Most of  miners were American, but news of the discovery spread around the world. People came from Europe, Australia, China and Latin America, creating one of the first multi-ethnic workforces in the world.   Experience the Gold Rush from a variety of perspectives with this game.

Miners from different backgrounds working side by side.

Though miners discovered more than 750,000 pounds of gold between 1848 and 1853, more business entrepreneurs than miners struck it rich!

For more information on the California Gold Rush,  just ask a librarian!

Are you trying to understand how maps work? Or maybe you need to find one for a school project? If so, this post will get you pointed in the right direction!

Maps Maps Maps is a great video introduction to the different types of maps, the symbols found on them, and latitude and longitude.Image of map

Have you ever looked at all those funny symbols on a map and wondered what they represent? Reading a Map is an activity that explains topographic maps, including legends (which describe the symbols on a map), and scale. Or at Adventure Island, you can practice finding items from the legend on the map.

What does Never Eat Soggy Waffles mean? It’s a phrase to help you remember the cardinal directions (north, east, south and west). Try this activity to help you master them.

If you need a map to use in a project, try National Geographic Map Maker One-Page Maps. Choose a country, check the items you’d like included on the map, and print! If you’re feeling a bit more creative, try Map Maker Interactive, where you can make a map of your very own. Choose to include features like climate zones, population density, or even volcanic eruptions! For maps of regions or entire continents, try the World Factbook.

The Lands and Peoples encyclopedia includes an electronic atlas with many kinds of specialized maps. You can find historical maps (on topics such as ancient cultures or U.S. expansion), exploration routes, time zones, and climate data. If you aren’t at the Multnomah County Library, you’ll need to log in to the encyclopedia with your library card number and PIN.

Still lost and in need of direction? Trying contacting a librarian for more help!

Artists in grades 6-12, two great opportunities! 

art by Carrie Anne Jones

Enter the Teen Summer Reading Gameboard design contest:

art by Carrie Anne Jones

Submit your work for the Teen Art Show sponsored by the Northwest Library Teen Council:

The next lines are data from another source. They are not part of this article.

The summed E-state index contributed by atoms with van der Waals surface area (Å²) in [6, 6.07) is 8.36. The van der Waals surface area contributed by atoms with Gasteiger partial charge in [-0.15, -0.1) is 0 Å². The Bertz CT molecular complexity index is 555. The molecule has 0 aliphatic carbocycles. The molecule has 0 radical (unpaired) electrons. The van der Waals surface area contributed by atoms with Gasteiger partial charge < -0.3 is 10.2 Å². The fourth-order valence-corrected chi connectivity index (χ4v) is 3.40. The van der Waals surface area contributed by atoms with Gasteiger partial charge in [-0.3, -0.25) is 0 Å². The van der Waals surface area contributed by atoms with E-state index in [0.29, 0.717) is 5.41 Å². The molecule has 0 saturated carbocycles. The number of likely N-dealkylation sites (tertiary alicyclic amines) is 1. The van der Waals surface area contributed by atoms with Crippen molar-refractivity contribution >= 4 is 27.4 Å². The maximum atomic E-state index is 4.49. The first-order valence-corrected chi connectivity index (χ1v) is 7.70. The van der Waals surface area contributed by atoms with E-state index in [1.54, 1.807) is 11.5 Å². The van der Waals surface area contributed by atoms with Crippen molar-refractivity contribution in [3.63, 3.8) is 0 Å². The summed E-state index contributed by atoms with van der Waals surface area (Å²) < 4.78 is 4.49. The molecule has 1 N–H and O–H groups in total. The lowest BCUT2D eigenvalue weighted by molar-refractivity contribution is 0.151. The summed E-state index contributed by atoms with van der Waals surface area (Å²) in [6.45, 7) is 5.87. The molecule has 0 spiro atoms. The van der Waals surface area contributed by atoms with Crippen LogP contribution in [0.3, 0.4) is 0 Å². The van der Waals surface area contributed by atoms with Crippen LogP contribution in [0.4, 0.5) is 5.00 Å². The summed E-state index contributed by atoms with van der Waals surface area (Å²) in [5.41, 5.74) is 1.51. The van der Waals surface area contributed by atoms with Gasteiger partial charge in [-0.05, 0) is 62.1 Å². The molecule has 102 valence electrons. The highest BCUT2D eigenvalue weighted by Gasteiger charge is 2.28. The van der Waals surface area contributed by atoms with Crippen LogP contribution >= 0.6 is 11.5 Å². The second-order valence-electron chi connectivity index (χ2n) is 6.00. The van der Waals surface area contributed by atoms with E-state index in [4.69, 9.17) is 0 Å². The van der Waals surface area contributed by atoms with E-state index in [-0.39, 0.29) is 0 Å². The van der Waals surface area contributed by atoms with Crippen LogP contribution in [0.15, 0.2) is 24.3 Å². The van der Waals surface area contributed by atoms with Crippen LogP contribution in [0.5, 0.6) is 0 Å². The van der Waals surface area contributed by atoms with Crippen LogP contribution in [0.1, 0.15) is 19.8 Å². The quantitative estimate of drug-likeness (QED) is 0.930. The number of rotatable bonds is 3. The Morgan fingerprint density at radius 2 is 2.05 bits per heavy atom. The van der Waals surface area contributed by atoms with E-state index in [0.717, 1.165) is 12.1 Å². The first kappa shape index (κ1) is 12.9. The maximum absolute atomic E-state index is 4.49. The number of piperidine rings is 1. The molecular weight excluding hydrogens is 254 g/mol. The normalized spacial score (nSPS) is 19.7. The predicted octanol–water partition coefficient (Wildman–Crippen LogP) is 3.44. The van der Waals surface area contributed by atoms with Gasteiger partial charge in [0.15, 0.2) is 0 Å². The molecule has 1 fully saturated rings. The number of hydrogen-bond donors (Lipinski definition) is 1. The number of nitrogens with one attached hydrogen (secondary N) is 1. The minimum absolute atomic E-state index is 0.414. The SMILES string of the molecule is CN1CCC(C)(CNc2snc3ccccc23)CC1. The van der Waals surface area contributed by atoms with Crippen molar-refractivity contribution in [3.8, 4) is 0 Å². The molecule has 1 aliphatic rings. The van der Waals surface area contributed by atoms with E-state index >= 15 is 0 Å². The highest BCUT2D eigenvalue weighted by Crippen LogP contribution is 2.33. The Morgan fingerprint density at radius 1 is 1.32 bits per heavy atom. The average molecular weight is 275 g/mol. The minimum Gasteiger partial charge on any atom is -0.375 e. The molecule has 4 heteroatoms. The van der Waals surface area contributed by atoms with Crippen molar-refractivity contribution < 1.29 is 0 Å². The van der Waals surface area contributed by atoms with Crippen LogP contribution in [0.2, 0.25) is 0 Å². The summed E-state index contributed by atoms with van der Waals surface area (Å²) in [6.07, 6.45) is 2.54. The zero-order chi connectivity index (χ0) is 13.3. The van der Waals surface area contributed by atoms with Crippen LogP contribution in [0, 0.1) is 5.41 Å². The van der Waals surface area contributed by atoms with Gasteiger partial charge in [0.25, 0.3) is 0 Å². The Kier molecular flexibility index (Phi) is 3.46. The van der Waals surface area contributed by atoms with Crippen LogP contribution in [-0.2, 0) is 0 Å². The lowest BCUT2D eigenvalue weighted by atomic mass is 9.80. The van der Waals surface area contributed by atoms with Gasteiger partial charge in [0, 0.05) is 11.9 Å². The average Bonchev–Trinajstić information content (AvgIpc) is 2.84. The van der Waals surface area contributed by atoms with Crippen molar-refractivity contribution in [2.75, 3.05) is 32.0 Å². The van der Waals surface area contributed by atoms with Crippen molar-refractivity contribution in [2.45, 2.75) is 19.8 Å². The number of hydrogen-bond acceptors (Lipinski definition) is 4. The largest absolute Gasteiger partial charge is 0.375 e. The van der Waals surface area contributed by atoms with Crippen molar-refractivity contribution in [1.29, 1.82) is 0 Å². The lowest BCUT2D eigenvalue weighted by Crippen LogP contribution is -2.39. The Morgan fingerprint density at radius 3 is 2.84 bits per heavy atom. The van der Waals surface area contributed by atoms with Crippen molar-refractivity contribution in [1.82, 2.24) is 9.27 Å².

• Any two-dimensional medium
  • No larger than 28" x 30"
  • Must be matted or ok to pin to wall
  • Deliver to Northwest Library by March 31, pick up after April 29
  • Questions? Contact Susan: 503.988.5560 or susansm@multcolib.org

 

 

Do people cause climate change? How will it affect us as we grow up? Here are three informative websites for students that explain the basics of climate change. They can serve as a starting point for your report and answer other questions you have.

First we have a site from NASA, the National Aeronautics and Space Administration, Climate Kids. This site answers some of the big questions about climate, such as "how do we know?" and "what is the greenhouse effect?" There are also games to play and things to make, if you want to have fun.

The Environmental Protection Agency's A Student's Guide to Global Climate Change is full of information about the effect of climate change on the environment. Learn the basics, see the impacts, and begin to think like a scientist at this well organized site. It includes thoughtful answers to frequently asked questions, such as "Is climate change the same thing as global warming?" The video above was produced by the EPA to explain the basics of climate change.

The most scientific of these sites, Spark Science Education, has a wealth of information, and comes from the National Center for Atmospheric Research. The focus is mainly on atmospheric issues. This site includes a section on climate change activites, to explore projects and data about climate change.

The library also has online resources and encyclopedias to help with your report. Look up "climate change" on Grolier Online, with material for students of all ages. You will need your library card number and PIN to use this resource from home or school.

Want to learn more? Ask a librarian online or at your nearby library.